Melody's Gardening in Central Texas


You Can Learn to Garden in Central Texas

Gardening in our part of the world is quite a challenge, but with the right plants and the right techniques you can be a successful Central Texas gardener. Visit the pages above to find the plants that do best in our area and how to take care of them.

In the pages of my site, you will find plant recommendations for Central Texas. In addition to my own personal recommendations, you'll find that I have added two designations to some of the plants in my list. One designation for plants that have proven their worth here is the Texas Superstar plants. Texas A&M scientists have tested these and proven that they are tough and easy to care for in our area. You can learn more about these at www.Texassuperstar.com. There is even a searchable database there that you can search by your ZIP Code. The other designation is the Earth-Kind plants. Under the direction of Texas A&M University's horticultural department, plant experts, including Master Gardeners, conducted tests to see which plants could earn the Earth-Kind designation. I have been to the field where some of the roses were tested and I can tell you that these tests were severe. During a very hot and dry summer, these roses were not given any supplementary water, yet they still bloomed well. I even took one little rose home with me to test myself in my garden. I am sorry to say that it did not make the cut. An Earth-Kind plant must be very tough and easy to care for indeed! You can learn more about them by going to the website http://aggie-horticulture.tamu.edu/EarthKind/. Many of the photos used on the following pages were used by permission of the Aggie horticultural people from the websites cited above.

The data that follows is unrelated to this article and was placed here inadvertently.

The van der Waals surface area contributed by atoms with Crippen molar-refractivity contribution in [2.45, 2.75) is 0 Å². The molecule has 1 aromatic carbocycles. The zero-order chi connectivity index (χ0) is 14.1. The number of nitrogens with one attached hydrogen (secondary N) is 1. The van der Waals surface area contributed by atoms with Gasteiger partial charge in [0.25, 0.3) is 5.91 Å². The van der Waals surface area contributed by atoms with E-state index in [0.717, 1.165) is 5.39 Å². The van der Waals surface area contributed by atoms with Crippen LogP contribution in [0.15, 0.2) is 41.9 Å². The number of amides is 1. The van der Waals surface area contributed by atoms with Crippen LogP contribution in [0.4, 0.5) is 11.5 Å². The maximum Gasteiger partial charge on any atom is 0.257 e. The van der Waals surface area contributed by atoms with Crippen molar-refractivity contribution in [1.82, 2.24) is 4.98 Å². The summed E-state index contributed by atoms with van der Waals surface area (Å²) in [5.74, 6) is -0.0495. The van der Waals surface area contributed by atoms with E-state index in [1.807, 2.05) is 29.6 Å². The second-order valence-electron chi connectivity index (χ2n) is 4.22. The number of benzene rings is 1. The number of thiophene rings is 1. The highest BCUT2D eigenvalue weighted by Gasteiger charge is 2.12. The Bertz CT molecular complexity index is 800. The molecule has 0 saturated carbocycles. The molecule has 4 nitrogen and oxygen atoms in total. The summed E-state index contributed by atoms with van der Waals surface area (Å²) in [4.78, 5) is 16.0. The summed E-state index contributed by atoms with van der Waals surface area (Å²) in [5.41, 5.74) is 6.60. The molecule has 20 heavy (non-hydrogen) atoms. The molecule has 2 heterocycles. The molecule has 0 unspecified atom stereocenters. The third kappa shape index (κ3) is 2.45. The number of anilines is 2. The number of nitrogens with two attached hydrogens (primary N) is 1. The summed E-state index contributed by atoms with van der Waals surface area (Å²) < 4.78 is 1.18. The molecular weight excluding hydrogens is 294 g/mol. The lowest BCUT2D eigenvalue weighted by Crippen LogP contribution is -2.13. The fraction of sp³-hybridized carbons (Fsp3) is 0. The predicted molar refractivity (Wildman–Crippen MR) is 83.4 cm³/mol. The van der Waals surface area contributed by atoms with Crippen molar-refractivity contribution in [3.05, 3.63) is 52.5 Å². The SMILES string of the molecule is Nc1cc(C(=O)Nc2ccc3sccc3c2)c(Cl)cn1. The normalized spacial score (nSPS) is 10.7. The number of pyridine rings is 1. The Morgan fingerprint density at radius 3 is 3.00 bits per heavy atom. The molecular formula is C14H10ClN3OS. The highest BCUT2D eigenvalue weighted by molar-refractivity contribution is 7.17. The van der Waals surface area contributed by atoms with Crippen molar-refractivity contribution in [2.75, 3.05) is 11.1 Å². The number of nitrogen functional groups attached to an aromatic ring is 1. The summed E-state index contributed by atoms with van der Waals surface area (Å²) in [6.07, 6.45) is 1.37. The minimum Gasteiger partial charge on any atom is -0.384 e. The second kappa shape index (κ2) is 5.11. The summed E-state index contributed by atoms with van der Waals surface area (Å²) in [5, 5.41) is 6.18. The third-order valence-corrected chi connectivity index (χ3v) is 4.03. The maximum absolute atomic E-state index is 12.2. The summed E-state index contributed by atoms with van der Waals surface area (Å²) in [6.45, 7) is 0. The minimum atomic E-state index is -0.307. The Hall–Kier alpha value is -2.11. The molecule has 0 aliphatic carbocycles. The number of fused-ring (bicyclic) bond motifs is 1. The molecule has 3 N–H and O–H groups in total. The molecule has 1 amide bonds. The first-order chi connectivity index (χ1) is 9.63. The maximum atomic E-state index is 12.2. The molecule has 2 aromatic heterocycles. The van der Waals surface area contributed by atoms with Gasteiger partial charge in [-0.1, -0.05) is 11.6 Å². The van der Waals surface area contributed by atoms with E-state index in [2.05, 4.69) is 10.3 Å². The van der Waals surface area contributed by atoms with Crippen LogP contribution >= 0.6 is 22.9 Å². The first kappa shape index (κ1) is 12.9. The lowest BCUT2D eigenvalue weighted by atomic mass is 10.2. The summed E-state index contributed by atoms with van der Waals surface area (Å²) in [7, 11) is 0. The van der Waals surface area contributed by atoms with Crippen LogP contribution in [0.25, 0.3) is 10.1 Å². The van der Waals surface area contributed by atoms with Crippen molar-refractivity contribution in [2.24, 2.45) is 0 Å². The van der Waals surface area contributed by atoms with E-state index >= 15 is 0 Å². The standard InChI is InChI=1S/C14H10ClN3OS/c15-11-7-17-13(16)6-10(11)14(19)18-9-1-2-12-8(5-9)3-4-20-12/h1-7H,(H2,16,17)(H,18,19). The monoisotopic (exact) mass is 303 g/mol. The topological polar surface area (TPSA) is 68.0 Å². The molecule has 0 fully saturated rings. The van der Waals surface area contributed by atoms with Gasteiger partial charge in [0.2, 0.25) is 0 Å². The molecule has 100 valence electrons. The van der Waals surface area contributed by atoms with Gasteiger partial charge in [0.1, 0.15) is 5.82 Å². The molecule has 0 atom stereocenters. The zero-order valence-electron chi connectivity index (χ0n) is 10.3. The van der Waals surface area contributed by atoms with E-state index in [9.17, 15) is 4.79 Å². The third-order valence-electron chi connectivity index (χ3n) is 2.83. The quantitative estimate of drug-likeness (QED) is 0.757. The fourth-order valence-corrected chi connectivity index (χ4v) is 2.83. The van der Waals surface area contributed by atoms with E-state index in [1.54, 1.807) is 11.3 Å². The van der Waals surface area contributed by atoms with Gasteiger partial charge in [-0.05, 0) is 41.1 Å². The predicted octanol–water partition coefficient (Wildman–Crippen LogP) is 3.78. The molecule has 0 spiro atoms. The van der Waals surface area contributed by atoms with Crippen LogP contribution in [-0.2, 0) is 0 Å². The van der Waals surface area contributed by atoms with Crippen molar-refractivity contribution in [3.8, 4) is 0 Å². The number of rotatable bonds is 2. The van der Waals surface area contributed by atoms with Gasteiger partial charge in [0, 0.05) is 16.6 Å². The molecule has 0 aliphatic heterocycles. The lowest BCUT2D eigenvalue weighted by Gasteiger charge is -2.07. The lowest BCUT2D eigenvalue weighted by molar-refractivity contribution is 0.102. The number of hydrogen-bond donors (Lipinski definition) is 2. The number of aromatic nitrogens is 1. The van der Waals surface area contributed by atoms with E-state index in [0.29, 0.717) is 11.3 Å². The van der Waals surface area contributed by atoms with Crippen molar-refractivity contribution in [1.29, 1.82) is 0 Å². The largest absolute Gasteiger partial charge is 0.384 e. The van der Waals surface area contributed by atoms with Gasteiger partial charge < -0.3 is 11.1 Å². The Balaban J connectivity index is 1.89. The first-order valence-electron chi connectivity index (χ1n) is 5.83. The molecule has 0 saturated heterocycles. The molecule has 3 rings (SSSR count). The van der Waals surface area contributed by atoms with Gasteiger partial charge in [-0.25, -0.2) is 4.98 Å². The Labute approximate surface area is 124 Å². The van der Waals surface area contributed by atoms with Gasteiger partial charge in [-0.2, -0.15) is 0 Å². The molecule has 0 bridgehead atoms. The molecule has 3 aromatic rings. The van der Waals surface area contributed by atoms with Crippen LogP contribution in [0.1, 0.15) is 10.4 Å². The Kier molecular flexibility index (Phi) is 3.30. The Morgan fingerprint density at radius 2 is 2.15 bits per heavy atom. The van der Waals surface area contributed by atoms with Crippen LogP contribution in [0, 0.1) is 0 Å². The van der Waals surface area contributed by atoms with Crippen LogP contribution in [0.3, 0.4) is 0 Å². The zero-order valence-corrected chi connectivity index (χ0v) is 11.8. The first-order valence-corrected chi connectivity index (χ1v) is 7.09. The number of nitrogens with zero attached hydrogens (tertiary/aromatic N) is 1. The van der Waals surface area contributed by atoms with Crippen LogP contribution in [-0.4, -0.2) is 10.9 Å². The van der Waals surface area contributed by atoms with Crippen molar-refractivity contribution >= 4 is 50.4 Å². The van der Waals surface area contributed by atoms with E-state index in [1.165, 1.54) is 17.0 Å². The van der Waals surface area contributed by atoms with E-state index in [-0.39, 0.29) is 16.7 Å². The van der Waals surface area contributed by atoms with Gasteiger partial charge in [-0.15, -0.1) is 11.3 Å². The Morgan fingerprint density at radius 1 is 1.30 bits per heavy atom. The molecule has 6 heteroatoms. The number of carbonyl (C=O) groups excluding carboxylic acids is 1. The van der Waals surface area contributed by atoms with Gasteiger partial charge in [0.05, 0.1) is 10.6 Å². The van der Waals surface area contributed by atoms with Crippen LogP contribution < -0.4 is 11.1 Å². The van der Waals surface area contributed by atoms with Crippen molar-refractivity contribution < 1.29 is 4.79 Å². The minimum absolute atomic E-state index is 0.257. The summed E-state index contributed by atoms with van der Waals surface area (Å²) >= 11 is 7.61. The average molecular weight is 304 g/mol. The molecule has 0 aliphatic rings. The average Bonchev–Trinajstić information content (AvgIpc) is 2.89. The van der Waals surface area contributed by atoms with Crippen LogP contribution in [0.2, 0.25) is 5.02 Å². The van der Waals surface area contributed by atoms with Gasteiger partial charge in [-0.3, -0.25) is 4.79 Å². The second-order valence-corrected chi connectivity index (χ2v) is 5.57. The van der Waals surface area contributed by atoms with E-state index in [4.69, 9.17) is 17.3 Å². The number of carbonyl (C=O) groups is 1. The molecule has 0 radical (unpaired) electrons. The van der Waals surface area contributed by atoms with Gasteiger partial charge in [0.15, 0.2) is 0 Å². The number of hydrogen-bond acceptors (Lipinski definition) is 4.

View Handout on Gardening Year Round
Preparing for Spring Handout
Fall Gardening Notes
Butterfly Gardening Handout
Read this article on possible danger of asbestos in vermiculite.
About Me
Email me your gardening questions.

book coverRead my new eBook, Cool-Season Gardening in Central Texas. This book is a guide to gardening in the cool, pleasant seasons of the year; a time when you can grow flowers and vegetables with the least trouble with insects, diseases, and stress due to heat and drought. Go to this link at Amazon: Cool-Season Gardening in Central Texas. If for some reason the link doesn't work for you, just go to www.amazon.com and look in the Kindle Store. Search for the book by its name.



Events Around Central Texas


List your gardening event here. Just send me an email.

Jessica Due to the many requests we have received, we have included a list of Internet resources on poisonous plants. Be sure that if you have a question about poisoning, call your physician or vet immediately. When planning your garden, these links will help you know what plants can be a problem:


Visit TEXAS GARDNER MAGAZINE, the magazine especially for Texas Gardeners.


General Practices

1. Know the light and watering requirements of all your plants, and the best time of the year to plant them. 

2. Enrich the soil. Our soils here are heavy clay with a high pH. The cure to poor soil is to amend with at least 40% organic matter. The best organic material is shredded leaves and rotted compost. Peat moss is not a good amendment material. It tends to form a crust over the soil that does not allow water to penetrate. If you use it at all, be sure that it is moist when added to the soil mixture and never let it dry out completely.  Do a soil test to determine what nutrients your soil needs. Contact your County Extension Service to get details on a soil test.

3. After planting, cover all bare areas with mulch; that is, partly composted material, shredded leaves, shredded tree trimmings, or shredded cedar. This will keep the ground cooler in the summer and warmer in the winter, and will break down to form organic matter in the soil. Do not worry about this material robbing nitrogen from the soil. It will not do this as long as you keep it on the surface and do not till it into the soil. This mulch will save you much work watering and removing weeds.